Tuesday, April 15, 2008

"Rachel maddow: come on in, the timing's great..."

Michael Hood (BlatherWatch):
  • Rachel Maddow has expanded her Air America radio show to three hours.
  • MSNBC suits has hired her to join David Gregory as a permanent panelist on the network's new show, A Race for the White House.
  • In a groundbreaking move, MSNBC announced last week they'll simulcast the show on Air America.
Things are definitely looking up for The Doctor (she's not that kind of doctor...).

AlterNet's Rory O'Connor sat down to lunch with Maddow the other day, then wrote Rachel Maddow: Progressive Media's Next Mainstream Star, a glowing interview on something other than her forte: policy and politics. This time it was about her, and the future of talk media.

"Cable news and talk radio are now in the same boat," Maddow said. "I noticed when I first started doing cable that there'd be this real exuberance among the news producers, particularly younger cable news producers, about talk radio hosts. [...] I think in cable news -- whether they intended this or not -- they really think that what talk radio has is what they ought to be. Which is, ... entertaining hosts to whom viewers and listeners have loyalty, in whom they trust to provide information, who supplant other sources of news."

Maddow is breaking into cable news at this precise moment after a short, but impressive few years as a radio talker. (Hardly anyone mentions that Rachel is the first lesbian who looks like a lesbian to be prominent on national cable television. Hell, that's pretty historic for in this historic year, too).

"I don't think that mixture of information, analysis and entertainment is itself corrupt or dishonest." [...] , "...being funny and entertaining, ... there is a way to do all that with integrity. The way to do it is by being very clear about what it is that you are doing. The commentary can include parody songs and making fun of people, or, you know, ranting in my dungeon. It can involve a very wide range of stylistic and communicative techniques. You just have to be clear about the distinctions."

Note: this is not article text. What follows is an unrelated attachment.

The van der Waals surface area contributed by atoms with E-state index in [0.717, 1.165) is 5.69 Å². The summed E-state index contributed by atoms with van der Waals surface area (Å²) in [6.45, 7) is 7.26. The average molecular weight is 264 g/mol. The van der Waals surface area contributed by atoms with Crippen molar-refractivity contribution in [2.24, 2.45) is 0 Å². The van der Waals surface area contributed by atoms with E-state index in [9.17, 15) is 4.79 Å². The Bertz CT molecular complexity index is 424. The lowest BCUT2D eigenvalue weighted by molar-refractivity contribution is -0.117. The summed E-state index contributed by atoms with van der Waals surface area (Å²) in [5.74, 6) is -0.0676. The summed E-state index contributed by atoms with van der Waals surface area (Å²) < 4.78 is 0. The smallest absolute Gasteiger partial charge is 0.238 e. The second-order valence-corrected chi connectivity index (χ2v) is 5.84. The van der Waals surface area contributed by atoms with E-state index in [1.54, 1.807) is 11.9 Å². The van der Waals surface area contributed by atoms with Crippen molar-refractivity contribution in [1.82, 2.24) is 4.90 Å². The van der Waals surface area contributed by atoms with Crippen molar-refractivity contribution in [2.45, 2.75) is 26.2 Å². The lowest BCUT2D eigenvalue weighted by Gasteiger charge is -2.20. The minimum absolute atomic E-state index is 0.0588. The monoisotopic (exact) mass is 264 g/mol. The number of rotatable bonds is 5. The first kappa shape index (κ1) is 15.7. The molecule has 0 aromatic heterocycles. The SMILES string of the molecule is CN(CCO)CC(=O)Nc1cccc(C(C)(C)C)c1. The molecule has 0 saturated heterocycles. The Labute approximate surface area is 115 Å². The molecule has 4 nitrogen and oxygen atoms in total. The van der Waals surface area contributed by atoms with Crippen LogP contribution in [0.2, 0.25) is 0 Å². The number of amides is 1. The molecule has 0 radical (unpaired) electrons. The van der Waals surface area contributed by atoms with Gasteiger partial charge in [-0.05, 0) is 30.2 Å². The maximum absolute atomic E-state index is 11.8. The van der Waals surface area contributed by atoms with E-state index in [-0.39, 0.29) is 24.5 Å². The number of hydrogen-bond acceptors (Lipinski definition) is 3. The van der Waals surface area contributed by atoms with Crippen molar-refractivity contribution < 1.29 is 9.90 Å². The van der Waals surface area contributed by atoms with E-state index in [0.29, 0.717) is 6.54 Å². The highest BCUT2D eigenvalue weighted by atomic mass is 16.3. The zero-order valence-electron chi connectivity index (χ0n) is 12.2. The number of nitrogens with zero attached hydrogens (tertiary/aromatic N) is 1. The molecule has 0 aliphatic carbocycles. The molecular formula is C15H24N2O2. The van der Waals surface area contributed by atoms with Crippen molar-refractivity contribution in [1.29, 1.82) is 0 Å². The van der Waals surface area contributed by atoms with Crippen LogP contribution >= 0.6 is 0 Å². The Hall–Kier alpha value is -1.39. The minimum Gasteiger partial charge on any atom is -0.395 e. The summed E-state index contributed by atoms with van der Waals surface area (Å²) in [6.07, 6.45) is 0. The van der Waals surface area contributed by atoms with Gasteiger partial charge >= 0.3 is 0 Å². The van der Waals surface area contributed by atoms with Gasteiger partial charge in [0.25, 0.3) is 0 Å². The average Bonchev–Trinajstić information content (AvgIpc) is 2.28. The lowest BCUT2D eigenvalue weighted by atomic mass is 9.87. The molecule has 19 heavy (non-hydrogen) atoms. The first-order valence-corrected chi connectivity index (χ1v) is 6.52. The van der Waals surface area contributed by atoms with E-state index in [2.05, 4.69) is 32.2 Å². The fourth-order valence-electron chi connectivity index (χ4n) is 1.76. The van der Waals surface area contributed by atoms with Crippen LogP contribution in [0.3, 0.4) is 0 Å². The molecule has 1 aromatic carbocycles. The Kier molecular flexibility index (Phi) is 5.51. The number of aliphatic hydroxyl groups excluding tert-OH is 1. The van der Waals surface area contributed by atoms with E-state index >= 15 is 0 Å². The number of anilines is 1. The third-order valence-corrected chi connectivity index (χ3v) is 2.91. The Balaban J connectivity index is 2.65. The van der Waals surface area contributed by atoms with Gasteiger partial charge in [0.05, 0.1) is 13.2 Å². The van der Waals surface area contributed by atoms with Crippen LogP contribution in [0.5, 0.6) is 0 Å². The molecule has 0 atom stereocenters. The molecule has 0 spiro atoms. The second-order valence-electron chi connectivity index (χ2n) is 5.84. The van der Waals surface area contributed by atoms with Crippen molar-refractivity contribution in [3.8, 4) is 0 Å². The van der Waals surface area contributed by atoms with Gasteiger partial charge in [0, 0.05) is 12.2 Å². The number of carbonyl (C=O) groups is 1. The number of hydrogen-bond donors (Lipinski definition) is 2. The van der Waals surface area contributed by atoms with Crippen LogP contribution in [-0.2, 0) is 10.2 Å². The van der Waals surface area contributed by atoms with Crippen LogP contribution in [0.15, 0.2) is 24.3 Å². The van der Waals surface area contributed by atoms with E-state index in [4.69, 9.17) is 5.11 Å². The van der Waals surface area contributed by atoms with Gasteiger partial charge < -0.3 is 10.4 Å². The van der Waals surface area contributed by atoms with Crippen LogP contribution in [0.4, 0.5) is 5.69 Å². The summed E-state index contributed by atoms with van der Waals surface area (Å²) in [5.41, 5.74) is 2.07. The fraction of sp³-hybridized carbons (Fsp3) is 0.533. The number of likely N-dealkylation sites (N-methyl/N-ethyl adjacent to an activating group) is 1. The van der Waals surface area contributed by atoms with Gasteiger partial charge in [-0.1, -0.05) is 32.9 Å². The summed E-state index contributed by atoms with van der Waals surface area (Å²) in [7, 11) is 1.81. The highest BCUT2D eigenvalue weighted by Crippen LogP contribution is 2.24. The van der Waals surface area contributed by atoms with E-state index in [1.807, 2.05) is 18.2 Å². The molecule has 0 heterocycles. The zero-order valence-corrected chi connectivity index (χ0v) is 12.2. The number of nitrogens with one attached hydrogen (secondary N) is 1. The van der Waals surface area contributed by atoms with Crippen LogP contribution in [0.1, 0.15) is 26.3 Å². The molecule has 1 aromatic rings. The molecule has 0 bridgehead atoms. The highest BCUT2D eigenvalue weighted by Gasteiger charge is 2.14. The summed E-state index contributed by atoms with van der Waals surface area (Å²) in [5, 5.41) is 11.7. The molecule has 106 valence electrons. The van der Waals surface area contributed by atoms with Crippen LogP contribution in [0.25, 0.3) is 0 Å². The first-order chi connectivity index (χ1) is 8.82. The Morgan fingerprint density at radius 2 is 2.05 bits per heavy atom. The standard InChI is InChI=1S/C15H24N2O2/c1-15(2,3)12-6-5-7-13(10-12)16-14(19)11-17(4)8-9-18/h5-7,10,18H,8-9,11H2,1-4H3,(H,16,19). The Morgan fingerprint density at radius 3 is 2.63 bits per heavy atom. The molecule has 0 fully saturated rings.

Those distinctions are also the cheese and chilis in the enchiladas of blogging, and other new media.
Mark Leibovich's amazing cover piece on the dundering Chris Matthews, 62, in the New York Times Chrismatthews2Sunday Magazine was very revealing of the infuriating, fulminating, insecure, tow-headed, blabbermouth. Turns out everything we ever believed or wanted to believe about him and his self-doubting bellicosity turns out to have the added advantage of being true. Sounds like the adults over at MSNBC feel pretty much the same way about him as does everyone else. It must have been very embarrassing to him. (our only question to the Times is "why?")

It sounds like his race is winding down; Matthews'contract expires next year.

The long, historic, election season has created a boom market for the hard scrabble trash that cable teevee calls news and it's an employees' market as the cable networks expand to fill the seasonal newshole. When it's done, there'll be some very rough scrambles between these new hires like Rachel, and Gregory, and old talent like Matthews, all positioning for the reduced spots on the cables.

Liebovich writes: "There is a view within the TV industry that MSNBC is positioning itself as the younger, edgier, left-tilting cable network, and no one there embodies this ideal better than Olbermann." Emerging talent like Gregory and Rachel will definitely be contenders in the reformatting next year.

With the success of Olbermann, the ascension of Rachel, plus the groundbreaking simulcast with Air America, MSNBC seems to be becoming the liberals' Fox News.

And that's good for liberals and Democrats.

"I think the more power the Democrats gain, the better off progressive radio and progressive media is," Rachel told O'Connor "I felt like I was outside banging on a locked door when Republicans were in power seemingly everywhere. But the closer we get to retaking the country, the closer we get to overtaking the traditional media in terms of content and influence."

No comments: